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Physicians Lead Most, Best ACOs

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   June 26, 2014

The transition to value-based healthcare requires strong physician leaders. Physician engagement is the most critical factor for ACO success. But financing and working across the care continuum are challenges for physician-led ACOs.

An accountable care organization (ACO) in Palm Springs, FL, could very well be a model for designing a successful physician-led ACO. This format accounts for a more than half of the ACOs operating now, according to survey results published this month in Health Affairs.

Palm Beach ACO, one of the first to be part of the CMS Medicare Shared Savings Program, was one of 29 ACOs that generated enough savings to merit a bonus payment. It received an $11 million bonus for generating $22 million in Medicare savings. Like most of the other MSSP ACOs that received a bonus payment, Palm Beach ACO is led by physicians. It's also owned and operated by physicians, a characteristic that the Health Affairs article points out is increasingly common.

Study shows most ACOs run by docs
The study authors, who are primarily affiliated with the Dartmouth Institute for Health Policy and Clinical Practice, surveyed 173 ACOs, including those established through CMS, Medicaid, or commercial payers, and found that 51% of respondents self-identified as being led by physicians. Thirty-three percent indicated leadership was jointly held by physicians and hospitals. Just 3% said they were hospital-led only; 13% said they were led by another entity. In addition, the survey noted that physicians held the majority of board positions across various ACO types, whether physician or hospital-led.

The study also identified common characteristics of physician-led ACOs:

  • Most are participating in MSSP, not the Pioneer ACO program
  • They are less likely to include a hospital, federally qualified health center, or rural clinic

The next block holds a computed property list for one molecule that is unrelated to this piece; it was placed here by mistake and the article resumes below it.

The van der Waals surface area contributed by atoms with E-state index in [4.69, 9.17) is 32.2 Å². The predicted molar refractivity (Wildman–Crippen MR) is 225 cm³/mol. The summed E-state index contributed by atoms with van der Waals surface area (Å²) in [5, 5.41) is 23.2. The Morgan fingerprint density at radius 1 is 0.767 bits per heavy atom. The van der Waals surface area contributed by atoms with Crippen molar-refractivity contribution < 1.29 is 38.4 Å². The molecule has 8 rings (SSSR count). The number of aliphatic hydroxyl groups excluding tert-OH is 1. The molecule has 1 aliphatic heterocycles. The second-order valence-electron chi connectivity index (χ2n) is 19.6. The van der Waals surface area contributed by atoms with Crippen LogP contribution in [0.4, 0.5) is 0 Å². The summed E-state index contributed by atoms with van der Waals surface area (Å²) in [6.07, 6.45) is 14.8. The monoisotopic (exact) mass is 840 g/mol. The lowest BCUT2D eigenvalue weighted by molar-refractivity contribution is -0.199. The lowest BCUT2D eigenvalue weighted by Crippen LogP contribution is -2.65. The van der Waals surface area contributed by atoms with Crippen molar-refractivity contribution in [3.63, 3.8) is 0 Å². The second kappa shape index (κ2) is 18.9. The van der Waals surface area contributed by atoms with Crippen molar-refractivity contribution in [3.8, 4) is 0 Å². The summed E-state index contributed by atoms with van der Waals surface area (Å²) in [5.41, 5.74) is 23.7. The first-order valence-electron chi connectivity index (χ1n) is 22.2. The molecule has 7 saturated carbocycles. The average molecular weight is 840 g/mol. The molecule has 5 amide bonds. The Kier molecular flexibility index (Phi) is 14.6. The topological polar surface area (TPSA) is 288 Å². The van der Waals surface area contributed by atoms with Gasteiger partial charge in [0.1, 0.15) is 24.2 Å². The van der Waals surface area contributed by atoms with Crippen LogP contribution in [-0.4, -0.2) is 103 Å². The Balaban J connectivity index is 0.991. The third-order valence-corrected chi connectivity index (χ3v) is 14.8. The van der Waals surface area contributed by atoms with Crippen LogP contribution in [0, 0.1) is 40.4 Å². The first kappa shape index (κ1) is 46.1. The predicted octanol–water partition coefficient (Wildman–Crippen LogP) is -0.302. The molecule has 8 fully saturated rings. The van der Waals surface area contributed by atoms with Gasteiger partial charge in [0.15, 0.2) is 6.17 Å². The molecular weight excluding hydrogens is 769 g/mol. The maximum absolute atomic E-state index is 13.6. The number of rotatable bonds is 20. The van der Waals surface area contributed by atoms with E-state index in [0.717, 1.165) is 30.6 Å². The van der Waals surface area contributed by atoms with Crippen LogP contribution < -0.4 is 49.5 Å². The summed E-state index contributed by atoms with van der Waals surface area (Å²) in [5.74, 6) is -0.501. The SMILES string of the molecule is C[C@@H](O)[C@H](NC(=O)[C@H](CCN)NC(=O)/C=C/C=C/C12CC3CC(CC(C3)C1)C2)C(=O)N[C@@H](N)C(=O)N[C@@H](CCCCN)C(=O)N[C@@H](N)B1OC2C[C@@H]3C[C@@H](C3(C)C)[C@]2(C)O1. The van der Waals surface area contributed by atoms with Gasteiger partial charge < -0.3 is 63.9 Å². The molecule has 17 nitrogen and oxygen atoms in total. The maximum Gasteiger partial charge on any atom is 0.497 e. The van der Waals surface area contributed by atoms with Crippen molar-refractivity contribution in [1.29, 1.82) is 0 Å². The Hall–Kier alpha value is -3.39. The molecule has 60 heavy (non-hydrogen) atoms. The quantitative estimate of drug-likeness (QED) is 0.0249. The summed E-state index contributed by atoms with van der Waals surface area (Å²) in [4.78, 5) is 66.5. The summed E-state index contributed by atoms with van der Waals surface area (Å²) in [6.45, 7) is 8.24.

• They are less likely to provide emergency and post-acute care services

David Muhlestein, director of research for Leavitt Partners and co-author of a recent white paper, A Taxonomy of Accountable Care Organizations: Different Approaches to Achieve the Triple Aim, says the physician-led ACO model doesn't mean that hospitals can't also be successful. He points to the hospital-led ACOs that are part of the CMS Pioneer ACO program.

"From the Pioneer [ACOs}, where they saved money was by moving patients to a lower-acuity setting," says Muhlestein. "They have a strong primary care component … and can drive change from the outpatient side."

But hospital-led ACOs face a more difficult task because they can't sacrifice inpatient revenue, so the component of care hospitals have to change is on the outpatient side, Muhlestein points out.

In contrast, physicians already are front-and-center with outpatients, which may be one reason physician-led ACOs are growing in number and may be better at capturing savings, says Ellis "Mac" Knight, MD, senior vice president and chief medical officer for Coker Group, a healthcare consulting firm.

"Physicians are closer to the frontlines of care delivery," Knight told me. "Physician engagement is the most critical factor in any ACO, and when physicians are running the show, it cuts down on the layers of bureaucracy that can bog down ACO operations."

Knight says an ideally structured ACO is a clinically integrated partnership that includes physicians and hospitals. He notes that hospitals have the capital to fund the significant costs an ACO requires, both at startup and for maintenance. The Dartmouth Institute study mirrors Knight's outlook, noting finances as one of the challenges that physician-led ACOs face in the future, despite some early success.

Another challenge that physician-led ACOs face is managing patients across the continuum of care. ACOs being run by doctors are less likely to include all the services—acute-care, behavioral, and pharmacy—a complex patient may need. Without these potentially key healthcare components, the gaps could exist for medication compliance and/or referrals, the Dartmouth Institute study says.

With physicians and physician groups increasing their participation in ACO models, they are extending their reach into partnerships with other care providers and payers. Strong leadership skills will be essential to navigating those relationships.

Jacqueline Fellows is a contributing writer at HealthLeaders Media.

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